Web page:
Monday, May 17, 2010

The Genesis of an Idea

I love to find quilting ideas in unexpected places.  I don't usually make all of the quilts I see but it's a great exercise for the old brain cells to see how a quilt block might be made out of a "found' image.

This particular image I found around the Holidays when I was making a birthday gift for a friend of ours.  He loves Genesis and Phil Collins, (there's a story there but we don't need to go into it here....).  Anyway, the last two years I've given him a gift of a Genesis album cover that looks like the real thing but is changed up in a way that reflects his interests.  This year I had the lady in front holding a baseball bat, and the lady behind kicking a soccer ball, (he's a youth sports coach). 

Anyway, while going through some images in my computer I came across this Genesis cover.  If you look at it kind of squinty eyed, (or in my case, without my glasses), you can see the basic geometric images.  I decided to play aound with it and see what I could come up with.

Now, I have a Photoshop Elements which is a great program for many uses.  It's actually pretty easy to use and you can pick up an older version for under $40 bucks online.  What I love about it is that it gives me a quick and easy way to see if an image will work as a quilt block.

The first thing I did was manipulate the image on a larger page. I discovered that if you lay it out this way the pattern was kind of interesting.  So, I merged the layers and converted the image to black and white with lots of contrast.

When you do this you see the image a little more clearly in terms of what the quilt block might actually look like.  I like the way the black "squares" show up on each block, I'm picturing making those "squares" a contrasting color for a bold look.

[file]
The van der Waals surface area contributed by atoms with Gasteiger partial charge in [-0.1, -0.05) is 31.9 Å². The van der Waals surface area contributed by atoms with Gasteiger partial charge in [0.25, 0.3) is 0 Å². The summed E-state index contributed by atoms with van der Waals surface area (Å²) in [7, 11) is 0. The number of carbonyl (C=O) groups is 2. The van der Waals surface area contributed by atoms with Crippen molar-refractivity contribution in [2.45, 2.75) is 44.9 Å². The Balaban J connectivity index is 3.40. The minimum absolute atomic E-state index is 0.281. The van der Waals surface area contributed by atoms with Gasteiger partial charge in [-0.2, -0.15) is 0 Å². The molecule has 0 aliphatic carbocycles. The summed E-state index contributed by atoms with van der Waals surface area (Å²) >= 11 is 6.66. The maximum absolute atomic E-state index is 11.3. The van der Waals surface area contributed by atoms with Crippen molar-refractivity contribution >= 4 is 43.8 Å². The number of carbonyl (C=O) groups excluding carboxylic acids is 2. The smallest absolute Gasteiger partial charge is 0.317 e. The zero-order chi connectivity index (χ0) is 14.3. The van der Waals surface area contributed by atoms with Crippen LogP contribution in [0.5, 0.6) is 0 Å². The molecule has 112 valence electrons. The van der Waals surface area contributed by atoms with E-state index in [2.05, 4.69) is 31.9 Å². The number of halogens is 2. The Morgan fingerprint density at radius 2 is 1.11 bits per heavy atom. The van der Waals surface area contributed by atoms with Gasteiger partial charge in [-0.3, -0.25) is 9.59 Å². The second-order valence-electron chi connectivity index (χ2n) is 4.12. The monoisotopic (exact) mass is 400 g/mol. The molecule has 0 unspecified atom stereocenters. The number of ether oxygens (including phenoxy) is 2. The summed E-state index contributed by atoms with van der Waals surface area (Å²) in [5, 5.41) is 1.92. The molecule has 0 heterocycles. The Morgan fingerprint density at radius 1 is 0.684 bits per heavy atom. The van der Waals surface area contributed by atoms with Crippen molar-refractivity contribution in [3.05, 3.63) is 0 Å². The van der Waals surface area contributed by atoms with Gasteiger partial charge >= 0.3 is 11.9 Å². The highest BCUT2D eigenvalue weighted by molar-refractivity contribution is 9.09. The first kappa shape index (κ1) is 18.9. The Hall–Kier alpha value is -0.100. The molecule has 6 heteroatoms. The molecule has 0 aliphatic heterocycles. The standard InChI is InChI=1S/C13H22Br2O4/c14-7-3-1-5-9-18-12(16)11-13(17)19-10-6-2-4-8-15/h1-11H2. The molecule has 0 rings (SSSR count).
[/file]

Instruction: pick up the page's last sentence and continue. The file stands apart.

By taking the image and roughly coloring in the shapes I can get a good idea of how this quilt would look in a color combo I'm considering.  In this case, yellow, with green and purple.


It looks pretty good doesn't it?  I can imagine this pattern done in solids like what i see here, or as a scrap quilt with lights and darks and bright flashes of color in the squares.  Of course I realize that the shape of the "rays" might be difficult to piece as all the seams would end up in the same spot so I would probably make the rays larger and have fewer of them in the final pattern.  I'll have to play with this pattern in my EQ software to see what I can come up with.

Now for those of you who don't have a computer, you can do the same thing by roughly tracing your image and creating a block on some graph paper.  Then you can make copies of the block and lay them out to see which way works best.  I've drawn up many a block on graph paper with colored pencils before we even had home computers.

I'd love to see if you can come up with some cool quilt designs in your day-to-day life.  It's a great exercise to try to train your eye to spot them.  As I waited with my son at the doctor's office I noticed a great pattern in the ceiling tiles, I wish I'd had my notebook with me to record it.  I need to make sure I have it with me all the time.  Oh well, I'll be there again on Wednesday for the hard cast so I can draw it out then!

Happy Stitching, and Designing!


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